Class Helps TU Smokers Quit

by Erin Brock
Staff

Transylvania students who wish to stop smoking have the opportunity to participate in a program called Control Your Future.

The Control Your Future smoking cessation class had its first meeting yesterday and will meet every other week for the next 10 weeks in different areas around Transy’s campus.

The class is offered free of charge to anyone in the Transy community and is sponsored by the Lexington-Fayette County Health Department.

It will be taught by Transylvania alumnus Drew Beckett, who spearheaded the effort to create this class for the Transy community. Beckett is the community education team leader at the LFCHD.

“The idea spawned from my experience teaching adult smoking cessation classes and realizing that the health community was really ‘missing the boat’ when it came to educating college students about tobacco use,” Beckett said.

Beckett said that he wrote the grant to receive the money to start this project, did all of the research for the program, met with members of the Transy staff to work out the details and then put the entire program together.

“The help I have received from other staff members at the health department and from Transylvania staff and faculty has been amazing to make this program happen,” Beckett said.

Control Your Future is a program designed especially for Transy’s campus.

“Our main focus overall is to be a resource for Transy college students who either want education about smoking (or) smokeless tobacco use, or want to become a nonsmoker,” LFCHD employee Allison Evans said.

Evans will be working alongside Beckett to teach the class.

The Control Your Future class will differ from any class currently offered at the LFCHD. The classes will be held in stressful environments that make people want to pick up a cigarette, and participants will be taught how to cope in real-life situations.

“Deciding to stop tobacco use is difficult and requires a lot of willpower. College students cannot avoid these triggers that encourage tobacco use such as stress, weight gain and alcohol consumption, so they must learn to deal with them in a more constructive manner,” Beckett said.

At each meeting there will be free food and other incentives for participation, as well as free nicotine replacement therapy (NRT) products such as gum, lozenges and patches. The program runs for 10 weeks in order to ensure that the NRT products are working properly.

“Most habits – good and bad – are formed in that time, so 10 to 12 weeks is a good amount of time for the program,” said Ashley Hinton-Moncer, Transy’s director of wellness and fitness.

Hinton-Moncer has worked with Beckett on implementing the class at Transy, but she will have no involvement in teaching the classes.

The class will be strongly interaction-based.

“This program will be student-driven,” said Beckett. “The people in the program will drive discussion and make suggestions to each other and share successes and failures.”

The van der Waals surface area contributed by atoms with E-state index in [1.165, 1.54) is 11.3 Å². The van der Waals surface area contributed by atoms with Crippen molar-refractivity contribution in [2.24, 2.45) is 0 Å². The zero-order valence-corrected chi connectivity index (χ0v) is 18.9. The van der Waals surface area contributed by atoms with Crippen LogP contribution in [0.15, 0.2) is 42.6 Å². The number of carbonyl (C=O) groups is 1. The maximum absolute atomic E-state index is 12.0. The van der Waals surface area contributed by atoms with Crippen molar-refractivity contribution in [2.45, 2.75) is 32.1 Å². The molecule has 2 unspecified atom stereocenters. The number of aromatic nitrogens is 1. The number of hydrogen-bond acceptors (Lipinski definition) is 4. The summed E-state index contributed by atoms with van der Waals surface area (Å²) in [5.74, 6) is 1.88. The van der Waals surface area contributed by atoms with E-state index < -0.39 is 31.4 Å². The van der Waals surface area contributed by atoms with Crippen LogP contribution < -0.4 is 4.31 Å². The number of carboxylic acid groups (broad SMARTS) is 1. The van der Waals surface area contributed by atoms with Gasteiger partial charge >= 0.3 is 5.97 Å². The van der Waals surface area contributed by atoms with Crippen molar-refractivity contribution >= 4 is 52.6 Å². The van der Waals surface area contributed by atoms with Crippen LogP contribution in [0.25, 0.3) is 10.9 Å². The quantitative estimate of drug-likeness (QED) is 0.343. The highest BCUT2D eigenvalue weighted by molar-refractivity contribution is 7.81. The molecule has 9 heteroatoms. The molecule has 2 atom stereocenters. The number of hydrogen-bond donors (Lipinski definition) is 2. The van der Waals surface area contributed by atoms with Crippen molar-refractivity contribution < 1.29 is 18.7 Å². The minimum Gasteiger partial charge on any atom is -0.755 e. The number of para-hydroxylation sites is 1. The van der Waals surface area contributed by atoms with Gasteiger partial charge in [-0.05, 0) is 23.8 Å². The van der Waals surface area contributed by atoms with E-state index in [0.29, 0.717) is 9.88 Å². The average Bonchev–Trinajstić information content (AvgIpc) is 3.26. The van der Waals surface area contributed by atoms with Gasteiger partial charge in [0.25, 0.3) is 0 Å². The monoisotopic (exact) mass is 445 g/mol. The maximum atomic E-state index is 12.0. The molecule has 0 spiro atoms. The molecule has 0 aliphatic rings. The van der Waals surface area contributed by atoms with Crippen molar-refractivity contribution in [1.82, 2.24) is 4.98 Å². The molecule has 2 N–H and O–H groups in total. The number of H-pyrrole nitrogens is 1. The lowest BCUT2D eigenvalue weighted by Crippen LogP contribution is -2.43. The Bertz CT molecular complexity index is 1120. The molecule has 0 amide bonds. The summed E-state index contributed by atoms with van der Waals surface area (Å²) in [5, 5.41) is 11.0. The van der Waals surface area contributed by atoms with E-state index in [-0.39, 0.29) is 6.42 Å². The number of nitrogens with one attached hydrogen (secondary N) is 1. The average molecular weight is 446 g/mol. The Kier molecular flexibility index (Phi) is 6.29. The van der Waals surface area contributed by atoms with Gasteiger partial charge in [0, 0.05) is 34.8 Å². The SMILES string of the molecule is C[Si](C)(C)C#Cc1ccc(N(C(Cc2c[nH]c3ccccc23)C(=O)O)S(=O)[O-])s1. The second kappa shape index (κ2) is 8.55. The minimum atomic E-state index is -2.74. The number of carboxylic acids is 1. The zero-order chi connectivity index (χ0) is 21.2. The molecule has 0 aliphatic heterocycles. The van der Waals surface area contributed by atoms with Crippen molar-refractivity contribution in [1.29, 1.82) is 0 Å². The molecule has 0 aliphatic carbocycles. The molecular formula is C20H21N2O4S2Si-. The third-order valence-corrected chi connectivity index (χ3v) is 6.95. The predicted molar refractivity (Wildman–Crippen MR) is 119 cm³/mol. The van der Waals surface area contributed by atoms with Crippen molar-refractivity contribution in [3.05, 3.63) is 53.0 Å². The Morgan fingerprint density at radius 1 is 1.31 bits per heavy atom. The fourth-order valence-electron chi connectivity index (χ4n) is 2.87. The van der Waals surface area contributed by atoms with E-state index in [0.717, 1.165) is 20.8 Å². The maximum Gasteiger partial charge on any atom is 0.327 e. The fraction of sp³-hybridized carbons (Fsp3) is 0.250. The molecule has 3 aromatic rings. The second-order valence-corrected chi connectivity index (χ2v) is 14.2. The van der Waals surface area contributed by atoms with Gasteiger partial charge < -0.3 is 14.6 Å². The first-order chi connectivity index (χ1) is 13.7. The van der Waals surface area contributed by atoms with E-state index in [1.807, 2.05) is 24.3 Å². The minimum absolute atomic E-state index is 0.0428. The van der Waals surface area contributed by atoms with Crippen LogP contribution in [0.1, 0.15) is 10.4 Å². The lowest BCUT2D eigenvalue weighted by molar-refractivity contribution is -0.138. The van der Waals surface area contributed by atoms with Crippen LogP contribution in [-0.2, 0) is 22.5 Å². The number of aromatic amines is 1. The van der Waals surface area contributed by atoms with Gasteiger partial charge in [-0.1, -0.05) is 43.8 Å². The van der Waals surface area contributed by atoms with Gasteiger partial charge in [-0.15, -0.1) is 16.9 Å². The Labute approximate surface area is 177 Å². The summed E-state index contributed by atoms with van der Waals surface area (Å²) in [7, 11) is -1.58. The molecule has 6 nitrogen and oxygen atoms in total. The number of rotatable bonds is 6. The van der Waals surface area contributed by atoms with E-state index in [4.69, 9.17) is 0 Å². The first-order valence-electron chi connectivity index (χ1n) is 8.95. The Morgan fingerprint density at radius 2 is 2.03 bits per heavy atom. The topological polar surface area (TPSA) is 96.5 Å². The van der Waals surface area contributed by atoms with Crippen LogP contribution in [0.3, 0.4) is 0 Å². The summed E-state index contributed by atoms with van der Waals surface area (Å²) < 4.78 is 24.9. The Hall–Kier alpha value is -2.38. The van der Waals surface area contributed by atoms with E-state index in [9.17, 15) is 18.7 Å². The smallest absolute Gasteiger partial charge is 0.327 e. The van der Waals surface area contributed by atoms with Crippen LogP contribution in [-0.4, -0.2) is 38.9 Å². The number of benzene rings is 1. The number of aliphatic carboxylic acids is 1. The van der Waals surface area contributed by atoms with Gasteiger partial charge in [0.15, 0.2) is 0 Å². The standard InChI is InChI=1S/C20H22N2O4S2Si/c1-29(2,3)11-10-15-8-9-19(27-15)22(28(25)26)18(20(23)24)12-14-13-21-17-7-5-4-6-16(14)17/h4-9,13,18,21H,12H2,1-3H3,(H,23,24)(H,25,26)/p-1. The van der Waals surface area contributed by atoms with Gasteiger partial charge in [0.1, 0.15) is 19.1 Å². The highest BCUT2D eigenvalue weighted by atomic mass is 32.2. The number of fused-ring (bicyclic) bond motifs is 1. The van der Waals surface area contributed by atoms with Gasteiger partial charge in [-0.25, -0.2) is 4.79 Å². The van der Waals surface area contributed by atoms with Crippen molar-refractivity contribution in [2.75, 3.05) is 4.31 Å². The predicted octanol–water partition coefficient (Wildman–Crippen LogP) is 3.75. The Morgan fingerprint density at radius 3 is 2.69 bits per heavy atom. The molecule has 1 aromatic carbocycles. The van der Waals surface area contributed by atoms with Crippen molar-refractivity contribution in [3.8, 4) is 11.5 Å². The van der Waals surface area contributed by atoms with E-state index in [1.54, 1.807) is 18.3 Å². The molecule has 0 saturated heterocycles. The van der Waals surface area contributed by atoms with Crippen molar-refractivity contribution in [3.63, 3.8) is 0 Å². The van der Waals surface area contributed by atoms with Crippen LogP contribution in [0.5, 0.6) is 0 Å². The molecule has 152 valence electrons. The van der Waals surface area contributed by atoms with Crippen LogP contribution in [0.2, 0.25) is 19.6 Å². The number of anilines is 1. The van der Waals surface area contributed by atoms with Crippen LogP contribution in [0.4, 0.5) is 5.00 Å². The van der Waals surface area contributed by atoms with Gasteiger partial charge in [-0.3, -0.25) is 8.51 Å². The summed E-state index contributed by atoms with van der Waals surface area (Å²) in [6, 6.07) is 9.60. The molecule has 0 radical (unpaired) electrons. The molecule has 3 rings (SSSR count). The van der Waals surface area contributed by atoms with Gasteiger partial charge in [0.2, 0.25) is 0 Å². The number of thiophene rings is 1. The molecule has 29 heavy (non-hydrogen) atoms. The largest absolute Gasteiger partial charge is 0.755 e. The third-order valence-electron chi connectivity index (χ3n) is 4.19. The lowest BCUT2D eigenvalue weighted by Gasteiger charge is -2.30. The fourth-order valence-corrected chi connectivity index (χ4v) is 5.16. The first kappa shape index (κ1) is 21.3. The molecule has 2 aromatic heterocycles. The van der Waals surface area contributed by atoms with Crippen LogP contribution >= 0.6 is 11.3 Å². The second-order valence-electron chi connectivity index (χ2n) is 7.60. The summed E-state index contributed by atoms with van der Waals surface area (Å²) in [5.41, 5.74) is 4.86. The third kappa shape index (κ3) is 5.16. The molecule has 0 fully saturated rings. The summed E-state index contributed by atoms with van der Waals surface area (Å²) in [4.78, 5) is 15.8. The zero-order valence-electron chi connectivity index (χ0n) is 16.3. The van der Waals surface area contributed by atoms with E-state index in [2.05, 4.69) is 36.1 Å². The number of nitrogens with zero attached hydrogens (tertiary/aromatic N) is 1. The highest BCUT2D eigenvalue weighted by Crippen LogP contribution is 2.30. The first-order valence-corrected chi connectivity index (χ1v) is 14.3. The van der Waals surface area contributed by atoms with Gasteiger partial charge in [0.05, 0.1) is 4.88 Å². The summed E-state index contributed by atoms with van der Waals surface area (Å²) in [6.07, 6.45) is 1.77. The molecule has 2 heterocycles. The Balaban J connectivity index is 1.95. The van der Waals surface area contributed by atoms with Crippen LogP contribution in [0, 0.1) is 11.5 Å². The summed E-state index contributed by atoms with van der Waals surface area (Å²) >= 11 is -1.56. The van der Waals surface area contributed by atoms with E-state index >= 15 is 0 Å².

The Control Your Future program has been made possible by a $10,000 grant awarded to Transy by the Centers for Disease Control and Prevention (CDC).

“The Kentucky Department for Public Health tobacco program takes applications every year for a ‘local grants’ project from the CDC. Like every grant application it comes with certain stipulations and rules you must follow to obtain funding,” Beckett said.

The money can be used for smoking education such as Control Your Future, as well as signage if a smoking ban does go into effect sometime in the future. However, this money must be spent by June 30, 2010.

“The remaining money will be used toward printing supplies for the class, food (and) incentives for participants and toward the purchase of tobacco-free signage for the Transylvania campus if they decide to move in that direction,” Beckett said.

However, if any students have ideas about potential smoking education, prevention or cessation programs, they are encouraged to voice them.

“There is lots of money left to use on this program, and we welcome any ideas on programs for smoking cessation,” Hinton-Moncer said.

Both Beckett and Hinton-Moncer have high hopes for the Control Your Future program.

“I would love to see this program succeed, but the question is how we can make it continue since we won’t always have $10,000 sitting around. But if we see it’s working, there are probably other grants available,” Hinton-Moncer said.

“This program is the pilot study – if it works we’ll keep it going and hopefully expand the program to other campuses. If it doesn’t work, we’ll try to correct the errors and come up with a better program,” said Beckett. “Currently, nothing is being done to help college students stop tobacco use and I hope this is the program that will achieve that goal.”

For more information about the Control Your Futures class or to attend the next meeting on Wed., March 10, call Allison Evans at 859-288-2327 to sign up for the class.

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